A combination of generous county employee salary and benefit packages along with a recession that has decreased tax revenue has forced county officials to cut $150 million from the budget last year, another $41 million this year and an additional $78 million in cuts next year. That has led to the layoffs so far of about 400 county employees and resulting cutbacks in services, including law enforcement, medical care, child welfare, in-home support for the elderly and disabled along with cash assistance to the poor.
“There’s no more rocks to be turned over. We are in total crisis mode at this point,” County Supervisor Federal Glover told three dozen people at the Commons at Dallas Ranch in Antioch.
The cutbacks in services are taking place at the same time that the need for those services is skyrocketing. The unemployment rate has more than doubled in the county in the last two years, resulting in a doubling of applications for food stamps.
“Many families who worked all their life are suddenly losing their jobs and housing and have got to depend on government assistance,” said Joseph Valentine, director of the County Employment and Human Services Department. “This is driving up caseloads and need for help at the time when the county and state revenues are down. The county has not been able to keep up with the rising need for services.” Valentine’s budget has been cut by $9 million, leading to a reduction in staff, including cutting the number of social workers from 15 to a skeletal crew of six.
Also hard-hit by the budget cuts, losing $20 million, is the County Health Department, which receives 90 percent of its funding from the federal and state governments. The state budget is facing $20 billion annual deficits for the next five years, resulting in cutbacks in funding to counties. “When the state catches a cold we get pneumonia at the local level,” said County Health Director William Walker.
He described cancer patients in the middle of chemotherapy treatment who have lost their insurance coverage and are now seeking care at one of the eight county medical centers that care for the uninsured. “The centers in East County have been impacted because of people who have lost their houses and jobs and are coming to us, many times for the first time,” said Walker. “We have overwhelming demand in Bay Point, Pittsburg, Antioch and Brentwood. We have been struggling to meet that demand.”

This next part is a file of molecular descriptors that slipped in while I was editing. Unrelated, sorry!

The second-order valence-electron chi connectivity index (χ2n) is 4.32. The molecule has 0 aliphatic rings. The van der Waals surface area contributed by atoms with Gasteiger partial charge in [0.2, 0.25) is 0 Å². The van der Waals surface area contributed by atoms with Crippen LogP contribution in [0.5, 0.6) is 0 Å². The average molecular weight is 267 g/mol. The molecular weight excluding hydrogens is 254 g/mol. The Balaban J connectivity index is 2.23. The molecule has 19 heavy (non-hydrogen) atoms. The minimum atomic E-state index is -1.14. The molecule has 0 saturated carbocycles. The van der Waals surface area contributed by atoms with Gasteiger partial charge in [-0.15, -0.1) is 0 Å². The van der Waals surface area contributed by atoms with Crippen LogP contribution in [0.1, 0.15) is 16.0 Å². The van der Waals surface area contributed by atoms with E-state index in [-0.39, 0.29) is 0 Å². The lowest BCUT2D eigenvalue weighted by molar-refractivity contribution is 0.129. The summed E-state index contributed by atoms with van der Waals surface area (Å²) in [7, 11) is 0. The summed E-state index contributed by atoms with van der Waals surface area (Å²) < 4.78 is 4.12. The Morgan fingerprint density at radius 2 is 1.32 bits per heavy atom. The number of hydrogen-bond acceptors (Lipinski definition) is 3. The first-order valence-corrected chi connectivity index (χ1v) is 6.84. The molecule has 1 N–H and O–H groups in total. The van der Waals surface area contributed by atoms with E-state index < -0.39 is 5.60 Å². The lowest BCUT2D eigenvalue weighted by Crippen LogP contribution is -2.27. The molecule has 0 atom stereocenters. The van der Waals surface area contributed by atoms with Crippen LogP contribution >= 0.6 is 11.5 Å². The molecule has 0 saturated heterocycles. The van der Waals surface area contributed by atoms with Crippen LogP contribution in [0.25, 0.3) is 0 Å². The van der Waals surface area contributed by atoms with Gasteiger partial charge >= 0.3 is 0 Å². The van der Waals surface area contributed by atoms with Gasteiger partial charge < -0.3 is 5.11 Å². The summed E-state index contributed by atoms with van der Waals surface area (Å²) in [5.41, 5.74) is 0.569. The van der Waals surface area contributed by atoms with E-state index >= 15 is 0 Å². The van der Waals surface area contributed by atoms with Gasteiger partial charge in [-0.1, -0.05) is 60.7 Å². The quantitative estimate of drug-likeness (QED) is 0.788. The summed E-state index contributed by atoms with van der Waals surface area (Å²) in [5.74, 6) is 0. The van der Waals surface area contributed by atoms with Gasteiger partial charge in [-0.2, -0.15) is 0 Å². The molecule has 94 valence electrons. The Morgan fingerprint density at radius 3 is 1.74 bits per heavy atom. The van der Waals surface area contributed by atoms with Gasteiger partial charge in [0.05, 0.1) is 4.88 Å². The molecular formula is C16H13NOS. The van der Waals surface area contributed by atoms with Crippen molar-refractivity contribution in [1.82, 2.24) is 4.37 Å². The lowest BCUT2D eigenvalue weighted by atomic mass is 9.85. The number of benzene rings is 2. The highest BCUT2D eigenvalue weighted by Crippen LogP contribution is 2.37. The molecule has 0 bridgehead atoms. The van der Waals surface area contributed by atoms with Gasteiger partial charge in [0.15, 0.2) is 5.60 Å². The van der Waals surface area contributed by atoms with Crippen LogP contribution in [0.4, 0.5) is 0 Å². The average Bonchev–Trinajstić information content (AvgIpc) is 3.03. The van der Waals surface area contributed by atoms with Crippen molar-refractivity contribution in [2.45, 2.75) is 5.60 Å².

As if all of that wasn’t bad enough, Glover warned of “the devastation that is still to come” due to further budget cuts at the federal and state levels. Gov. Arnold Schwarzenegger is asking the federal government to reimburse California $6.9 billion he said its owed by virtue of how much state residents pay in taxes to the federal budget.
“If he’s not successful with the federal government, there are additional cuts he will make. Two are quite Draconian,” said Valentine. “One is to totally cut the CalWORKs program for children, which would eliminate financial assistance to more than 18,000 children (in the county). The other is the total elimination of the in-home supportive services program. More than 7,000 (county) seniors and disabled adults would be without in-home support whatsoever.
“So I just hope that as we go through this recession that the state does not continue to go down this path with deeper and deeper budget cuts and shifting more and more of the costs to counties. Because at some point as a society the costs we will pay in child abuse, child malnutrition, seniors being hospitalized – those costs will be quite enormous. In the long run we will realize that this was penny wise and pound foolish.”
County Administrator David Twa discussed the double-hit to the budget from the reduced tax revenue and escalating employee costs. The county gets half of its revenue from the federal and state government and has been helped this year by the one-time federal stimulus funding of $37 million.
But another third of revenue comes from property and sales taxes, both of which are off dramatically. Three years ago the median price of a house in the county was $655,000; today it’s $255,000 – a 56 percent drop in property value. As a result, the county lost $20 million in property taxes last year and will lose another $13 million in the coming year. Sales tax revenue is expected to gradually increase, however, as the recession fades and people start shopping again.
The other big drag on the budget is the county’s benefit obligations in the form of pensions and health care for current and retired employees. “Our pension system for public employees is not sustainable,” said Twa. “We need to get smart about how we structure our pension benefits to serve the needs of our employees but also to make it sustainable going forward.”
County officials need to find an additional $59 million each year to pay the pensions just for those who are already retired, an obligation that they are required by law to fulfill even if the county went bankrupt, he said. Through negotiations with the county employee unions, officials are hoping current employees will contribute more of their pay to their pensions and not demand that the county pick up half of the tab.
There has been progress in reducing the county’s health insurance liability for retirees. It once stood at $2.6 billion and is now down to $1 billion, according to Twa. The amount the county budget needs to contribute annually to provide that insurance has been reduced from $226 million to $63 million. “The unfortunate part is we are only funding it at $20 million a year right now,” said Twa. “So we still have a ways to go to get there.”